Fishing for Panfish in the Wekiva River

Fishing for Panfish in the Wekiva River
A redbreast sunfish comes to the surface.

Yesterday afternoon I found myself with a few hours to kill, and wanted to get out and do a little fishing. Given that it would be in the heat of the day I thought it might be a nice change of pace to head over to the Wekiva River to find a bit of shade, some cooler water and possibly a few fish along the way.

After loading up the canoe and making the short drive to Wilson’s Landing, I was in the water and paddling up-current with the idea that I would get as far up river as possible (or that I could endure), then drift back while casting along the shoreline. To say it was a bit warm and humid would be an understatement. I would paddle until my eyes filled with sweat and I couldn’t see anymore, then find a nice big tree to sit under and drink some water.

Taking a break from fishing in the Wekiva River.

Once I felt like I was comfortably far enough upstream, I grabbed an ultralight spinning combo and tied on a small roostertail spinner bait. I love throwing these little roostertails, as they seem to attract many different species and allow me to cover a lot of water.

Small spinner bait.

I used to fish the Wekiva River with my grandfather when I was a kid. I recall that he wouldn’t let me go fishing with him until I could cast a lure and land it on a trash can lid. While it certainly did improve my casting skills, I’m fairly convinced he primarily didn’t want to spend the day retrieving lures out of trees. The scenery was just how I remembered it.

Scenery along the Wekiva River.

It wasn’t long before I had my first fish, a scrappy redbreast sunfish, come along the side of the canoe.

Redbreast Sunfish and Lily Pad.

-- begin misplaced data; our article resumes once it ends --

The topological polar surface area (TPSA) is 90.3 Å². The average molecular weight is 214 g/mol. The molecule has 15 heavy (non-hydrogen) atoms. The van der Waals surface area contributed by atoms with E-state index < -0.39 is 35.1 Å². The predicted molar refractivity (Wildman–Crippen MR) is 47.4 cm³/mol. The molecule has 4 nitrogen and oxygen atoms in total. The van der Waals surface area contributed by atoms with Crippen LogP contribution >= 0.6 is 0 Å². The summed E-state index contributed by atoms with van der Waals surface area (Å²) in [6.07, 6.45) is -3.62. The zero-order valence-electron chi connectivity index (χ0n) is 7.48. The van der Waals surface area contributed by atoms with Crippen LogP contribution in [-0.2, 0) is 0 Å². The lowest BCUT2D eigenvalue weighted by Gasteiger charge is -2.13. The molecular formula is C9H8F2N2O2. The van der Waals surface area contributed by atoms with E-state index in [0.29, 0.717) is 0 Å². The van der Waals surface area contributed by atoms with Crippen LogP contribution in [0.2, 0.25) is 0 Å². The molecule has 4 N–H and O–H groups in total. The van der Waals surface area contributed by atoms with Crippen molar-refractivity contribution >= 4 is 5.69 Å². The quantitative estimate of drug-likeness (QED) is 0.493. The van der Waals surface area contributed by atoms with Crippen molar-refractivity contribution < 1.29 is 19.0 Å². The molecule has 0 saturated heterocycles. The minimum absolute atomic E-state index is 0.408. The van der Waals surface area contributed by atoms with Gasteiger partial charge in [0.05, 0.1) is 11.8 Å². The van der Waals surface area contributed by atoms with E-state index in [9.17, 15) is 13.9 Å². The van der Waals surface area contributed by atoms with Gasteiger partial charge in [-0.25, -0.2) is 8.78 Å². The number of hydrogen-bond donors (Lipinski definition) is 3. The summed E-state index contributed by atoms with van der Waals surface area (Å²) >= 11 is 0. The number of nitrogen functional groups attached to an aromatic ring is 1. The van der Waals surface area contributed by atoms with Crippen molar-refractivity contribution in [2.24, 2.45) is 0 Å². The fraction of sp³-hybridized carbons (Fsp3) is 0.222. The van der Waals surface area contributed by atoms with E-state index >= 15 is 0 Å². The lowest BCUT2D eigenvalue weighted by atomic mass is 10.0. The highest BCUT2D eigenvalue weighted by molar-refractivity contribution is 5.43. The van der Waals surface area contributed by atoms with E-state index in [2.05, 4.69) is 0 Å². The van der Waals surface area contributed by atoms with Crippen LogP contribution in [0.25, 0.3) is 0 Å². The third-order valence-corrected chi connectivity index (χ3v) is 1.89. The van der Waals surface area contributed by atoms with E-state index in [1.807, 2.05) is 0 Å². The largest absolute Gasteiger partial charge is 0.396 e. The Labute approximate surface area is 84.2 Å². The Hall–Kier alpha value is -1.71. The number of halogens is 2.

This sunfish was followed by many more, as I continued cruising down the river. Unfortunately, given that it was the weekend, there was a lot of boat traffic at times that would disrupt the peaceful setting. Fortunately, it wouldn’t take long for things to get quiet and settle back down, and the bite would resume.

Fishing for panfish in the Wekiva River.

Some of the scenery is spectacular, and I often found myself just sitting under a tree or along a shoreline and taking everything in. It definitely had me wondering what kind of Florida my ancestors experienced back in their day.

Scenery along the Wekiva River.

There was plenty of fishing action mixed in with the scenic views, and I lost count of the number of redbellies I caught along the way. There were a few small bass mixed in as well to mix things up a bit, and I saw a number of large gar that would have really made things interesting on the ultralight tackle.

For the majority of the time the water was clear, which made for some great sightfishing. I had an absolute blast watching the fish rush out of the eelgrass and take a swipe at the little roostertail flashing along in the clear water. Even though all the fish were small, they did put a spirited fight on the light tackle and the swift current added a little to the challenge as well. I was amazed at the colors of the fish every time I brought another one up.

Vivid colors of the redbreast sunfish.
A redbreast sunfish comes to the surface.
Close-up of the vivid colors of a redbreast sunfish.

After a few hours of fishing, relaxing and reminiscing of days spent with my grandfather, some building clouds in the west accompanied by some rumbling thunder provided a cue that it was a good time to pack things up and paddle back. Even though I brought along a couple of other rods and lures, I ended up using the same rod and roostertail the entire day. I can’t remember the last time I did that. I guess that garbage can lid exercise paid off.

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